I have tried the imitators. I had to know if they could quench that desire in me that screams for pork barbecue and lovingly-prepared sausage balls. I won’t pretend to be impressed with their lackluster performance. They were just posers and never measured up to the high standard that my beloved Pig has set for my discriminating taste buds. The intentions were good, but the texture was an epic failure. Such is the way of the Pig, often imitated but never duplicated.
I’ll go on now helplessly loving the Pig from afar. I’ll keep playing the game, ignoring the fact that the mere scent of the Pig wafting up my stairs in the morning makes me drool on my pillow. He’s the bad boy of the meat world, and I have a thing for bad boys who go great with eggs…and melted cheese…and potato salad...and hash browns...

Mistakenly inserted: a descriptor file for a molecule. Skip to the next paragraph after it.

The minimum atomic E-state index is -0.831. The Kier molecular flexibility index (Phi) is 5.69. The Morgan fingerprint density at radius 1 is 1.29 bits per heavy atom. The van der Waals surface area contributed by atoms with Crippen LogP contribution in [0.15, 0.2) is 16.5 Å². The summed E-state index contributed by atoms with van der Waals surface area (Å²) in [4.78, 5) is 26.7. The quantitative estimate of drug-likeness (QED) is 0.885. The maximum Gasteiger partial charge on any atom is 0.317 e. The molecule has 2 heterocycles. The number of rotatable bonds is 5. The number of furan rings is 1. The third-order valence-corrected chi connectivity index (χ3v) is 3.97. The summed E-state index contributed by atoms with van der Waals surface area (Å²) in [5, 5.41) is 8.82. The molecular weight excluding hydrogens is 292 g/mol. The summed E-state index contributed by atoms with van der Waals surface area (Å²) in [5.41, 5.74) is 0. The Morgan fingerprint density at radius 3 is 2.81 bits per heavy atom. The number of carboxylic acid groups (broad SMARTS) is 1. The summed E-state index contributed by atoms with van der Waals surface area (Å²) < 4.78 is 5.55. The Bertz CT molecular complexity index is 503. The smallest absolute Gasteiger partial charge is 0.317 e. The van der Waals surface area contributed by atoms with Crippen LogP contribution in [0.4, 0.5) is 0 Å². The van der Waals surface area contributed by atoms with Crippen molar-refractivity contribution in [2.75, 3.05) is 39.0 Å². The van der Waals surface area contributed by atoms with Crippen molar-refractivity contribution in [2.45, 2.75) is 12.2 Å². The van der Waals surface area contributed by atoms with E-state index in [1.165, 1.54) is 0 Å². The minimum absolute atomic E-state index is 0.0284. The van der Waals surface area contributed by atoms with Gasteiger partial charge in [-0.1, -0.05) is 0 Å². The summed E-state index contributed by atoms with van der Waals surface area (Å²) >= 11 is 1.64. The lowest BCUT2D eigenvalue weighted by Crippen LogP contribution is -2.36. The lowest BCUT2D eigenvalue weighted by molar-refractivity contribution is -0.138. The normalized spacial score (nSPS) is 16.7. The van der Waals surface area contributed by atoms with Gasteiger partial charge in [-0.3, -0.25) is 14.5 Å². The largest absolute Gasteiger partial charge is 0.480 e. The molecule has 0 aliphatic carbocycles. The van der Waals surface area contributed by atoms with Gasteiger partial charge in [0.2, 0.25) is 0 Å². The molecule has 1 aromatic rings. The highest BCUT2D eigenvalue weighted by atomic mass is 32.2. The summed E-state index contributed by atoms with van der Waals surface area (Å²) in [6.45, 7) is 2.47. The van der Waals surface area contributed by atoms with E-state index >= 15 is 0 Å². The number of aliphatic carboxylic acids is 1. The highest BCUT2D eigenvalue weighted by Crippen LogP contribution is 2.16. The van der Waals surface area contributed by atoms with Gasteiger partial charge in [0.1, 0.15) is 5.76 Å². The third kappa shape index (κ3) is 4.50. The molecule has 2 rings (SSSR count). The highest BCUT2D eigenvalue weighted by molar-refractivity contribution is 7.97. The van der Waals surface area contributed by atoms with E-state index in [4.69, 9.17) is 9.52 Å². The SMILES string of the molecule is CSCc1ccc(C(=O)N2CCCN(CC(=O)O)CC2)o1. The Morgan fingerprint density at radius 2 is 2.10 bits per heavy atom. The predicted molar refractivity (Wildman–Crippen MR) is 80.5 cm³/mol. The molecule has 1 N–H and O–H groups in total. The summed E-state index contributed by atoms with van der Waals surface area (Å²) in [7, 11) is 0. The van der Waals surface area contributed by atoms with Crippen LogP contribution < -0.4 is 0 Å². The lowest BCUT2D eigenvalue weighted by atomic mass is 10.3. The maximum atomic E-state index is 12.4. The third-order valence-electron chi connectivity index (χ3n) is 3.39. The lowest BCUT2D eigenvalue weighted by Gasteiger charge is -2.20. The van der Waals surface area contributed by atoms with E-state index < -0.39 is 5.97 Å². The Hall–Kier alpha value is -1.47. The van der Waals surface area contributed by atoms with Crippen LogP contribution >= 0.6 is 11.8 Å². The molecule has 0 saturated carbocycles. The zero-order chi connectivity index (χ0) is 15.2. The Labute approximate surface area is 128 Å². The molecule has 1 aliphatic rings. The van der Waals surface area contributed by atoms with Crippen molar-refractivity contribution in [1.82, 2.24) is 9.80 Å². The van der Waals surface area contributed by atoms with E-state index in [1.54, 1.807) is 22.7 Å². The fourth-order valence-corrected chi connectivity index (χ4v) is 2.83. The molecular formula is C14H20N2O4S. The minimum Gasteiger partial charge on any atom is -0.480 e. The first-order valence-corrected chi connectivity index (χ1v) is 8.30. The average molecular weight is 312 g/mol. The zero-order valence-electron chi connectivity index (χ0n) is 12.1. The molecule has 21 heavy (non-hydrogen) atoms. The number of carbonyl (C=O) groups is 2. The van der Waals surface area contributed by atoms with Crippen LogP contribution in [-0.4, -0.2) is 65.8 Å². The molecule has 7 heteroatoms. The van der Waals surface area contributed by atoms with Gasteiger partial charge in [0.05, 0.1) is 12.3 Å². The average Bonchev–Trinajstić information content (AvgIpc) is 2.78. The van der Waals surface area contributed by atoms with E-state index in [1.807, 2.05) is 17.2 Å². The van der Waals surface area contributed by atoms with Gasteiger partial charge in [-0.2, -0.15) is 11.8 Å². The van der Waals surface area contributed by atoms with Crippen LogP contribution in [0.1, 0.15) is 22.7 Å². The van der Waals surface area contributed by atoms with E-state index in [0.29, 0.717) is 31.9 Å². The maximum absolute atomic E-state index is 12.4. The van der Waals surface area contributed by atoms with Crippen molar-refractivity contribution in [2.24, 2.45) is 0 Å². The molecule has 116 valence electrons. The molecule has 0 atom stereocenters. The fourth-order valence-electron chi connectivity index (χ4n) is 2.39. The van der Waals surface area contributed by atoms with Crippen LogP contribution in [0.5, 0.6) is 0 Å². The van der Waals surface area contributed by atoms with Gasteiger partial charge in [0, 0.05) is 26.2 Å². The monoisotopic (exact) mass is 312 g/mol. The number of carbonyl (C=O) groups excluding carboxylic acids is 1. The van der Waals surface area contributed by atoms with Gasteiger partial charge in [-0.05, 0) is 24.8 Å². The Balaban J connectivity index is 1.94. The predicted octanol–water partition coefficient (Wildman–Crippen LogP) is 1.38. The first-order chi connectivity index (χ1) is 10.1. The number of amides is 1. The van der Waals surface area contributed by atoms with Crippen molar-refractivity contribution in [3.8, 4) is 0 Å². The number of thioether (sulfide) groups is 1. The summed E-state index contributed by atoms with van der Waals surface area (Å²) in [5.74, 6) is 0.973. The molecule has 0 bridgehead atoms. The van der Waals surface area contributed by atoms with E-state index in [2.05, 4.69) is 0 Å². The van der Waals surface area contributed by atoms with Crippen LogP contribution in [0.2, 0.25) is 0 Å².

Sunday, February 13, 2011
I can't get the Happiness Project lady out of my mind. You know, the one who is on a daily quest to make us all a generation of smiling, happy people. She almost had me. She almost convinced me into thinking that happiness can be found in the musings of a New York City-dwelling writer who has no idea what makes me want to throw open my window and scream, "Good morning, Sunshine!" I'm a firm believer that you can't force or fake happiness. It's not something that has a formula which, once discovered, will ensure that you are always on the sunny side of the street. This woman seems to believe she has a firm grip on it, though. She posted a couple of nuggets of wisdom on her website that I found particularly hard to swallow: "Happiness doesn't always make you feel happy" and "You're not happy unless you think you're happy". Huh? I'm fairly sure that if I keep reading those sentences back to back, my head will explode.